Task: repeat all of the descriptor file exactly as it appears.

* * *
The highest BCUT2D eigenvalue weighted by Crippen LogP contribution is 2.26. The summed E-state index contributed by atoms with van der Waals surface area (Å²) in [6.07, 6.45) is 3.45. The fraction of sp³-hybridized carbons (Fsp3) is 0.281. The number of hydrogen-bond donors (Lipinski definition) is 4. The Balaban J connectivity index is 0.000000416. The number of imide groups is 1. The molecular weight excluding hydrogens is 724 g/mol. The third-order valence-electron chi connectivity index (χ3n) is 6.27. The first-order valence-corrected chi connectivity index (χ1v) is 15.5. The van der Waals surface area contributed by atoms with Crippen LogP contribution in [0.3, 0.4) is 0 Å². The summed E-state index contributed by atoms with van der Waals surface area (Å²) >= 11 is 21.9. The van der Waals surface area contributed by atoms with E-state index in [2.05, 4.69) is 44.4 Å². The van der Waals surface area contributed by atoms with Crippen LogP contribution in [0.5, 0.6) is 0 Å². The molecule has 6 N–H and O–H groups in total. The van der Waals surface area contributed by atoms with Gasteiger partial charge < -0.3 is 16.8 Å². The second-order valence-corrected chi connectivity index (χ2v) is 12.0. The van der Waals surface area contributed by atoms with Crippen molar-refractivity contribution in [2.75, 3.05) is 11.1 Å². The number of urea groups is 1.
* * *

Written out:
The highest BCUT2D eigenvalue weighted by Crippen LogP contribution is 2.26. The summed E-state index contributed by atoms with van der Waals surface area (Å²) in [6.07, 6.45) is 3.45. The fraction of sp³-hybridized carbons (Fsp3) is 0.281. The number of hydrogen-bond donors (Lipinski definition) is 4. The Balaban J connectivity index is 0.000000416. The number of imide groups is 1. The molecular weight excluding hydrogens is 724 g/mol. The third-order valence-electron chi connectivity index (χ3n) is 6.27. The first-order valence-corrected chi connectivity index (χ1v) is 15.5. The van der Waals surface area contributed by atoms with Crippen LogP contribution in [0.3, 0.4) is 0 Å². The summed E-state index contributed by atoms with van der Waals surface area (Å²) >= 11 is 21.9. The van der Waals surface area contributed by atoms with E-state index in [2.05, 4.69) is 44.4 Å². The van der Waals surface area contributed by atoms with Crippen LogP contribution in [0.5, 0.6) is 0 Å². The molecule has 6 N–H and O–H groups in total. The van der Waals surface area contributed by atoms with Gasteiger partial charge < -0.3 is 16.8 Å². The second-order valence-corrected chi connectivity index (χ2v) is 12.0. The van der Waals surface area contributed by atoms with Crippen molar-refractivity contribution in [2.75, 3.05) is 11.1 Å². The number of urea groups is 1.